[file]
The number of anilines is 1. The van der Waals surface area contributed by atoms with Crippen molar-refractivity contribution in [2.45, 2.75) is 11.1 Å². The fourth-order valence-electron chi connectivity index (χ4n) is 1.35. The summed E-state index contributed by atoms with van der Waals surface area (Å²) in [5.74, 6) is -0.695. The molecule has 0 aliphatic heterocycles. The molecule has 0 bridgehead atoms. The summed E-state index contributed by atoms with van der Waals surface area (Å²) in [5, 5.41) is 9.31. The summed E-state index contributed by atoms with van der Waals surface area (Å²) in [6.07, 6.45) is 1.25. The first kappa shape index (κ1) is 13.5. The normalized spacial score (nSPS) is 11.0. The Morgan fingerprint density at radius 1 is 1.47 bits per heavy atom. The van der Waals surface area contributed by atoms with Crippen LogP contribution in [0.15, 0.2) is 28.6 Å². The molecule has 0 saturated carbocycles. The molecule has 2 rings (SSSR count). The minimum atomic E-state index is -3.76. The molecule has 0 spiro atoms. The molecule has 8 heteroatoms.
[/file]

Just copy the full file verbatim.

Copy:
The number of anilines is 1. The van der Waals surface area contributed by atoms with Crippen molar-refractivity contribution in [2.45, 2.75) is 11.1 Å². The fourth-order valence-electron chi connectivity index (χ4n) is 1.35. The summed E-state index contributed by atoms with van der Waals surface area (Å²) in [5.74, 6) is -0.695. The molecule has 0 aliphatic heterocycles. The molecule has 0 bridgehead atoms. The summed E-state index contributed by atoms with van der Waals surface area (Å²) in [5, 5.41) is 9.31. The summed E-state index contributed by atoms with van der Waals surface area (Å²) in [6.07, 6.45) is 1.25. The first kappa shape index (κ1) is 13.5. The normalized spacial score (nSPS) is 11.0. The Morgan fingerprint density at radius 1 is 1.47 bits per heavy atom. The van der Waals surface area contributed by atoms with Crippen LogP contribution in [0.15, 0.2) is 28.6 Å². The molecule has 0 saturated carbocycles. The molecule has 2 rings (SSSR count). The minimum atomic E-state index is -3.76. The molecule has 0 spiro atoms. The molecule has 8 heteroatoms.